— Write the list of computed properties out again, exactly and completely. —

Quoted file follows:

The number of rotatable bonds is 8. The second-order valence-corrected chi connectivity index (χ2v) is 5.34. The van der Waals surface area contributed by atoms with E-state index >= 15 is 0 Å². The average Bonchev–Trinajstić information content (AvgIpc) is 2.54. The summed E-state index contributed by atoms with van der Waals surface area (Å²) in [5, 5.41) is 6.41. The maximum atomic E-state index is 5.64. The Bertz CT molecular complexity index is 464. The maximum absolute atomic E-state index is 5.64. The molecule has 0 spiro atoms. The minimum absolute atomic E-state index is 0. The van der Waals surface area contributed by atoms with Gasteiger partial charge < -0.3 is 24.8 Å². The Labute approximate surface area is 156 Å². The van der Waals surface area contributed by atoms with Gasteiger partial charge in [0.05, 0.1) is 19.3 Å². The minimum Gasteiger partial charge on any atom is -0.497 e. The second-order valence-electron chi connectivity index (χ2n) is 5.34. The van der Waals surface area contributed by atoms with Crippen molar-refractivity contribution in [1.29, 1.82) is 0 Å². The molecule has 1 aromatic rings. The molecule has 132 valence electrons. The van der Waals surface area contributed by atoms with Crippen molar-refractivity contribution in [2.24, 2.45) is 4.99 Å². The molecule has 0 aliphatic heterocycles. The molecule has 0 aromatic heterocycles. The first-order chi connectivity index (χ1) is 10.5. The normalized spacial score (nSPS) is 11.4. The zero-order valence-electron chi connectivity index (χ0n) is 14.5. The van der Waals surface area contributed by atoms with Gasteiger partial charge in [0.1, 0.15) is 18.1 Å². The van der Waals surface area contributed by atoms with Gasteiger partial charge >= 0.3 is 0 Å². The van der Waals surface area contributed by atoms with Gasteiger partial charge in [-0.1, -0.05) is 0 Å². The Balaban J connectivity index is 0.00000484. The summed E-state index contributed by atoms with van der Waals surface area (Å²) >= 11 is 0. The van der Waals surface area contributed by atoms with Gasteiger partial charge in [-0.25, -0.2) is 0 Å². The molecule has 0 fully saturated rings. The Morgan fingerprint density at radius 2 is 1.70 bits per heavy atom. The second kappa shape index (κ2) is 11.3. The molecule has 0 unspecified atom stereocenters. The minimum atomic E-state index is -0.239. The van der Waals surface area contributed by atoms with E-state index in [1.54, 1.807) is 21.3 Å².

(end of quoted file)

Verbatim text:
The number of rotatable bonds is 8. The second-order valence-corrected chi connectivity index (χ2v) is 5.34. The van der Waals surface area contributed by atoms with E-state index >= 15 is 0 Å². The average Bonchev–Trinajstić information content (AvgIpc) is 2.54. The summed E-state index contributed by atoms with van der Waals surface area (Å²) in [5, 5.41) is 6.41. The maximum atomic E-state index is 5.64. The Bertz CT molecular complexity index is 464. The maximum absolute atomic E-state index is 5.64. The molecule has 0 spiro atoms. The minimum absolute atomic E-state index is 0. The van der Waals surface area contributed by atoms with Gasteiger partial charge < -0.3 is 24.8 Å². The Labute approximate surface area is 156 Å². The van der Waals surface area contributed by atoms with Gasteiger partial charge in [0.05, 0.1) is 19.3 Å². The minimum Gasteiger partial charge on any atom is -0.497 e. The second-order valence-electron chi connectivity index (χ2n) is 5.34. The van der Waals surface area contributed by atoms with Crippen molar-refractivity contribution in [1.29, 1.82) is 0 Å². The molecule has 1 aromatic rings. The molecule has 132 valence electrons. The van der Waals surface area contributed by atoms with Crippen molar-refractivity contribution in [2.24, 2.45) is 4.99 Å². The molecule has 0 aliphatic heterocycles. The molecule has 0 aromatic heterocycles. The first-order chi connectivity index (χ1) is 10.5. The normalized spacial score (nSPS) is 11.4. The zero-order valence-electron chi connectivity index (χ0n) is 14.5. The van der Waals surface area contributed by atoms with Gasteiger partial charge in [0.1, 0.15) is 18.1 Å². The van der Waals surface area contributed by atoms with Gasteiger partial charge >= 0.3 is 0 Å². The van der Waals surface area contributed by atoms with Gasteiger partial charge in [-0.1, -0.05) is 0 Å². The Balaban J connectivity index is 0.00000484. The summed E-state index contributed by atoms with van der Waals surface area (Å²) >= 11 is 0. The van der Waals surface area contributed by atoms with Gasteiger partial charge in [-0.25, -0.2) is 0 Å². The molecule has 0 fully saturated rings. The Morgan fingerprint density at radius 2 is 1.70 bits per heavy atom. The second kappa shape index (κ2) is 11.3. The molecule has 0 unspecified atom stereocenters. The minimum atomic E-state index is -0.239. The van der Waals surface area contributed by atoms with E-state index in [1.54, 1.807) is 21.3 Å².